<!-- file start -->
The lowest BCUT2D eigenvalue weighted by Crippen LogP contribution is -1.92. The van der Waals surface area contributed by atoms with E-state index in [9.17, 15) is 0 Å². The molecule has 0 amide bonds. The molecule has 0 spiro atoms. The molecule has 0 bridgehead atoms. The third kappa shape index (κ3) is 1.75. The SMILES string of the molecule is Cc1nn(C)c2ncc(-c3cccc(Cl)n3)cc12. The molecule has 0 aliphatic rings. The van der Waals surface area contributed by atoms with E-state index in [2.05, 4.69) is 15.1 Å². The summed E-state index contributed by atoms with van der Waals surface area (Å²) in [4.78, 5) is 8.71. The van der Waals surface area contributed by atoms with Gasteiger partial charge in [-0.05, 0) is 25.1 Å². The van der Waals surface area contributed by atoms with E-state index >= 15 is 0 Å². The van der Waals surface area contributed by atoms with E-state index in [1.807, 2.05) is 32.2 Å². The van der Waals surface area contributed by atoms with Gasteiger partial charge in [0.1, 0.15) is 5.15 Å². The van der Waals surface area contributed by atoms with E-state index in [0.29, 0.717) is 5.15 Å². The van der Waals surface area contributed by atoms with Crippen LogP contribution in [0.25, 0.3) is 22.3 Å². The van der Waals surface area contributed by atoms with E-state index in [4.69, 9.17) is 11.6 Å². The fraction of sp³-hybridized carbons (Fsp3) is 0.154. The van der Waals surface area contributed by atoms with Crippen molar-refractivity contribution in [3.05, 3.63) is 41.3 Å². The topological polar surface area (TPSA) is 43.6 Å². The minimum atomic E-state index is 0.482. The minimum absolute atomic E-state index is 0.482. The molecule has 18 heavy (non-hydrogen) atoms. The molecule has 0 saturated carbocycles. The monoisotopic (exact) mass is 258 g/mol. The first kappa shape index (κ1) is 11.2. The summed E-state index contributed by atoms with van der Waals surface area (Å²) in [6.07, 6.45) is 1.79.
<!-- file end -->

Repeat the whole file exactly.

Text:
The lowest BCUT2D eigenvalue weighted by Crippen LogP contribution is -1.92. The van der Waals surface area contributed by atoms with E-state index in [9.17, 15) is 0 Å². The molecule has 0 amide bonds. The molecule has 0 spiro atoms. The molecule has 0 bridgehead atoms. The third kappa shape index (κ3) is 1.75. The SMILES string of the molecule is Cc1nn(C)c2ncc(-c3cccc(Cl)n3)cc12. The molecule has 0 aliphatic rings. The van der Waals surface area contributed by atoms with E-state index in [2.05, 4.69) is 15.1 Å². The summed E-state index contributed by atoms with van der Waals surface area (Å²) in [4.78, 5) is 8.71. The van der Waals surface area contributed by atoms with Gasteiger partial charge in [-0.05, 0) is 25.1 Å². The van der Waals surface area contributed by atoms with E-state index >= 15 is 0 Å². The van der Waals surface area contributed by atoms with E-state index in [1.807, 2.05) is 32.2 Å². The van der Waals surface area contributed by atoms with Gasteiger partial charge in [0.1, 0.15) is 5.15 Å². The van der Waals surface area contributed by atoms with E-state index in [0.29, 0.717) is 5.15 Å². The van der Waals surface area contributed by atoms with Crippen LogP contribution in [0.25, 0.3) is 22.3 Å². The van der Waals surface area contributed by atoms with E-state index in [4.69, 9.17) is 11.6 Å². The fraction of sp³-hybridized carbons (Fsp3) is 0.154. The van der Waals surface area contributed by atoms with Crippen molar-refractivity contribution in [3.05, 3.63) is 41.3 Å². The topological polar surface area (TPSA) is 43.6 Å². The minimum atomic E-state index is 0.482. The minimum absolute atomic E-state index is 0.482. The molecule has 18 heavy (non-hydrogen) atoms. The molecule has 0 saturated carbocycles. The monoisotopic (exact) mass is 258 g/mol. The first kappa shape index (κ1) is 11.2. The summed E-state index contributed by atoms with van der Waals surface area (Å²) in [6.07, 6.45) is 1.79.